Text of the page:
Mornington Peninsula Pinot Noir

Published by Sally on February 17, 2013

Phil Sexton (l) and Martin Spedding

Phil Sexton (l) and Martin Spedding

As Australia continues to link signature grape varieties with smaller regions, a January 2013 masterclass in London explored Yarra Valley chardonnay and Mornington Peninsula pinot noir.

The masterclass was led by Phil Sexton from Innocent Bystander/Giant Steps, leading on Yarra Valley chardonnay, and Martin Spedding from Ten Minutes by Tractor, leading on Mornington Peninsula pinot noir.

Australian pinot noir has only recently begun to rise to exponential acclaim. The Aussie’s are just getting their heads around the variety’s unreliability. Spedding said “there is a certain amount of insanity that’s required when growing pinot noir; obsessive compulsive behaviour; a fastidious attention to detail in the vineyards and the winery. And the results aren’t always guaranteed.”

Morninton’s key influence is the water that surrounds it on three sides: Port Phillip Bay to the east, the Bass Strait to the south and Western Port Bay to the east. “There’s a very significant maritime influence, plus cool sea breezes” Spedding said, and “we’re only beginning to understand the importance of those breezes.”

Mornington also has an approximate west-east running ridge some two-thirds of the way down, off which a series of north-south sub-ridges emanate. It is among these ridges that many small-scale vineyards typical of the peninsula are located.

It might take just ten minutes to get from top to bottom, but there’s about four weeks’ difference in the length of growing season.

He selected wines to show the ‘up the hill’ and ‘down the hill’ developing dichotomy, which Spedding outlines as being “redder fruits, more elegant [up], to darker fruit, bigger pinot noir [down]”, but he added “it’s too early to come to conclusions about sub-regional characters.”

A broad difference in style may be emerging, but I reckon individual producers are still playing with style preferences to find the one best suited to their particular locale and personal philosophy. It’ll take a bit longer for sub-regions to assert their character over that of the winemaker.

2010 was a “fantastic vintage, cooler and long-lived” Spedding said, while 2008 “was very different, relatively cool at the end of drought years, and more forward.“ While the last four were from the warmer, more forward 2008, the picture is complicated because the first two 2008s were picked after a few days’ hot spell, and the second two 2008s were picked before the warm spell.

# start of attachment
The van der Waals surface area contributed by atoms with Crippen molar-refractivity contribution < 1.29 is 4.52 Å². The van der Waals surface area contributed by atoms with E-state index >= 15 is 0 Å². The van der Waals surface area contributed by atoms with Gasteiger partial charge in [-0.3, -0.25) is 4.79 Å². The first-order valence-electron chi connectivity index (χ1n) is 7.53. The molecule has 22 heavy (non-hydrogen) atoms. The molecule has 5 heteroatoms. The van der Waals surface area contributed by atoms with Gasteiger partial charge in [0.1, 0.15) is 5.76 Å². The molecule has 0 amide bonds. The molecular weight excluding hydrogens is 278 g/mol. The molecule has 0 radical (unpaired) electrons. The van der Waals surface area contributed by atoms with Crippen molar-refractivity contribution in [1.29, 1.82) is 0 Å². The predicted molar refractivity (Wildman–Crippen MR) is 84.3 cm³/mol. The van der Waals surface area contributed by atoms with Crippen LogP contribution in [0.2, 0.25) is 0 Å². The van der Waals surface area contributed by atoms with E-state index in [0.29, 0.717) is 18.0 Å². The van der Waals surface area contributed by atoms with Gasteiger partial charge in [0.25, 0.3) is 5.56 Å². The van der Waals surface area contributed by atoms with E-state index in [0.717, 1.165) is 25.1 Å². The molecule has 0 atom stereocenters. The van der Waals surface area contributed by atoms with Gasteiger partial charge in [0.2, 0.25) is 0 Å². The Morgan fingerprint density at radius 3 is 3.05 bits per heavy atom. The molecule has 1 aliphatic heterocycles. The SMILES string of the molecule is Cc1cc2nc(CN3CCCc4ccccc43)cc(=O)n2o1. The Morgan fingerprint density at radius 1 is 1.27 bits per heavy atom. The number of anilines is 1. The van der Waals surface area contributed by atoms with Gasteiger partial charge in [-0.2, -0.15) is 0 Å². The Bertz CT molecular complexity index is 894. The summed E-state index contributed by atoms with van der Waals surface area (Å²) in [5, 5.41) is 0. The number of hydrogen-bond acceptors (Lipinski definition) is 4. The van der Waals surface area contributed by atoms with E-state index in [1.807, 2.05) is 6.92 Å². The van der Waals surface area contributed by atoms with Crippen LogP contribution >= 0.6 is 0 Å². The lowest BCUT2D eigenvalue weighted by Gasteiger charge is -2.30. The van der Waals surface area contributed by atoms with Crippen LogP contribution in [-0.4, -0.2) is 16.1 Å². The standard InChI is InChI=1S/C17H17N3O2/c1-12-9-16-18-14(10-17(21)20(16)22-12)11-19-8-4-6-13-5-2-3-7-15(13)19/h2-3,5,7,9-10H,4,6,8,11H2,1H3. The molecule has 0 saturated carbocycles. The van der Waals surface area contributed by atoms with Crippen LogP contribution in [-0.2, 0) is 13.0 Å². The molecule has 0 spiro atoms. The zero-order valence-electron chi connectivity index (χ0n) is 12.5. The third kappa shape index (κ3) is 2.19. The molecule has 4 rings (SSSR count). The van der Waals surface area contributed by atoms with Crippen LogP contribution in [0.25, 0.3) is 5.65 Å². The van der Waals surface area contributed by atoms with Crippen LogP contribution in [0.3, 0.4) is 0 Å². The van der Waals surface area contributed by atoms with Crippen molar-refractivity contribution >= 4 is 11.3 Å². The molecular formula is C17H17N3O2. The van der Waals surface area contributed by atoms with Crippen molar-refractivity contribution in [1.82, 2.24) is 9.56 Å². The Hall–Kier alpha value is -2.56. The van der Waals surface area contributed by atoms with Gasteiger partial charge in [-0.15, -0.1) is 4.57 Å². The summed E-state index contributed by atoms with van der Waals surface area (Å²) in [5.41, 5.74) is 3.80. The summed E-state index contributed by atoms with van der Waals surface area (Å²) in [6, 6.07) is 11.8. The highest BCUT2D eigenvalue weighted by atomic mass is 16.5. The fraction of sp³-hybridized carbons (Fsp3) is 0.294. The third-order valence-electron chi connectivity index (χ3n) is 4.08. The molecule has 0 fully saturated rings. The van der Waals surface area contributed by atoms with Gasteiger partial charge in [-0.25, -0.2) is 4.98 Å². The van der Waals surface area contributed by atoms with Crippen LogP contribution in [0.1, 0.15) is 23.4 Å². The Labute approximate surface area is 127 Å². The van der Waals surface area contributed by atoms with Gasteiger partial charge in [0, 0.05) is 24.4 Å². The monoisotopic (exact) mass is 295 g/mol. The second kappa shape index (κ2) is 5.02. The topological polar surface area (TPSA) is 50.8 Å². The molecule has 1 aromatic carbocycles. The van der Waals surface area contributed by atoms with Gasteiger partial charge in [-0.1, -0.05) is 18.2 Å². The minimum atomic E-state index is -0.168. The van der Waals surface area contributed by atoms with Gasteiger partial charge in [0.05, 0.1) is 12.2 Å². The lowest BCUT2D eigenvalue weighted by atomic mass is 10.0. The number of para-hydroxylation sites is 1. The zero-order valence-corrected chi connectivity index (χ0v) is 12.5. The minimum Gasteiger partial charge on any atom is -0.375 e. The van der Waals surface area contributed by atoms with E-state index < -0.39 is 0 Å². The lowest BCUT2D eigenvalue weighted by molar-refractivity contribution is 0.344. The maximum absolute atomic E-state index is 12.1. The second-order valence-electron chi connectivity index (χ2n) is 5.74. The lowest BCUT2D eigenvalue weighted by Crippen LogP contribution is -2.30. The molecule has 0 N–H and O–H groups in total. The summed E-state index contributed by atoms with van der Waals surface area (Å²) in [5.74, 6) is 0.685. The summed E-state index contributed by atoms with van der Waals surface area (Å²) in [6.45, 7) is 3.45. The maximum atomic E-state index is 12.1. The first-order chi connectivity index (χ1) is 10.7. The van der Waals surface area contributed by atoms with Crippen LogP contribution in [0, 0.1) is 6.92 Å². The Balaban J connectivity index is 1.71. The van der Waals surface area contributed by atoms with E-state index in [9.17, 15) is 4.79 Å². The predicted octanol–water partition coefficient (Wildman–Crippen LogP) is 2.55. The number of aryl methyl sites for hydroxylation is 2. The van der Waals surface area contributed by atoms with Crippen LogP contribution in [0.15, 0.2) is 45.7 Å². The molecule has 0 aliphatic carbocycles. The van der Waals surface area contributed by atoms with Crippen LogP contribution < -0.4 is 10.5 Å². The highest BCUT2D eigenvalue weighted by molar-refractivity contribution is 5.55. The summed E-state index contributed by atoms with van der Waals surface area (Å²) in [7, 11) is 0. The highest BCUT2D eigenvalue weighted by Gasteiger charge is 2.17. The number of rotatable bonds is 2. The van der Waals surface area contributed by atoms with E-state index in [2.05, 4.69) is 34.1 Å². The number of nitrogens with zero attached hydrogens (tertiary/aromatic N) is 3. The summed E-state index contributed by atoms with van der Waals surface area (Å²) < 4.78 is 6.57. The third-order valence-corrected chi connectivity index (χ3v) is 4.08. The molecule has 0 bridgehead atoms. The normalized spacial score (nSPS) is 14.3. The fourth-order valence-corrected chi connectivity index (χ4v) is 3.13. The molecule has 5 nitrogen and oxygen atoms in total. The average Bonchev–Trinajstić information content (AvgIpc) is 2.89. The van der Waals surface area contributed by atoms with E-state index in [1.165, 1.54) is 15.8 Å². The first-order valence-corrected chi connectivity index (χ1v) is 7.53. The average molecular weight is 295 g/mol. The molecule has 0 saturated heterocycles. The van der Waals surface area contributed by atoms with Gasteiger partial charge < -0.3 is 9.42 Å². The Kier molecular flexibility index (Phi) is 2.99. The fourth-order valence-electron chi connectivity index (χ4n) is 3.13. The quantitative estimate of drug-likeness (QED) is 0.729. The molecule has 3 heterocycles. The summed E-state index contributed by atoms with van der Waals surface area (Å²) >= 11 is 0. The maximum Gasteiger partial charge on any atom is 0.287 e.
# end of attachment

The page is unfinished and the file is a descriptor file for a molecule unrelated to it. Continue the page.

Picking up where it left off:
We tasted in order from latest picked wines (up the hill) to earliest picked (down the hill), which varied from the middle of March to the end of January.

Tasting, London, January 2013

Ten Minutes by Tractor, Judd Pinot Noir 2010, Mornington Peninsula, Victoria
Pale cherry colour, richly aromatic, violet and dark cherry, enticing nose and palate. Sweet attack and core. Delicious. Long finish. Precise and focused and moreish.

Paringa Estate, The Paringa Pinot Noir 2010, Mornington Peninsula, Victoria
Crunchy red cherry nose, bigger palate. More full bodied, sweet fruit all through, integrated, warm alc (14.5%) at back palate, more structure and backbone, more substance for ageing.  Strong and good.

Stonier, Windmill Pinot Noir 2010, Mornington Peninsula, Victoria
Not so aromatic, and with warm, open knit texture. Lacks a little generosity of primary fruit, but makes up for it with graphite, savoury notes on the mid-palate adding layering. Well-framed, with spiciness coming through on back palate. Quite intense wine, sort of creeps up on you, but feels a bit like you can see the some of the seams.

Kooyong, Ferrous Pinot Noir 2010, Mornington Peninsula, Victoria
Plush, velvety dark cherry nose, all silky and seductive and come hither. Graphite notes on the mid palate layer with smooth-textured fresh and spiced cherries. Very nice.

Crittenden, The Zumma Pinot Noir 2010, Mornington Peninsula, Victoria
Not so immediately aromatic. Warm with almost rumtopf spiciness. Medium body, showing its ribs, savoury lines.

Yabby Lake, Single Vineyard Pinot Noir 2010, Mornington Peninsula, Victoria
Graphite, fine-grained long in-palate length. Big boned and with nice toning nonetheless. Sweet fruit core, with warm earthiness and nicely balanced.

Ten Minutes by Tractor, McCutcheon Pinot Noir 2008, Mornington Peninsula, Victoria
Bit of hessian development on the nose, smooth and plush texture. Sweet fruit core evident. Mellowing into itself, filling out its skin. Lovely. Long and lush.

Eldridge Estate, Pinot Noir 2008, Mornington Peninsula, Victoria
Bright, crunchy red cherries. Quite spiced and feel the alcohol (14%), not obtrusively though; has warm, plush varietal definition. More muscular style. Good.

Dexter, Pinot Noir 2008, Mornington Peninsula, Victoria
Pale colour, showing some development with smooth and savoury, dry finish.

Moorooduc Estate, The Moorooduc Pinot Noir 2008, Mornington Peninsula, Victoria
Attractive rumtopf-y red cherry development showing. Some roundness of texture, mellowing into itself.

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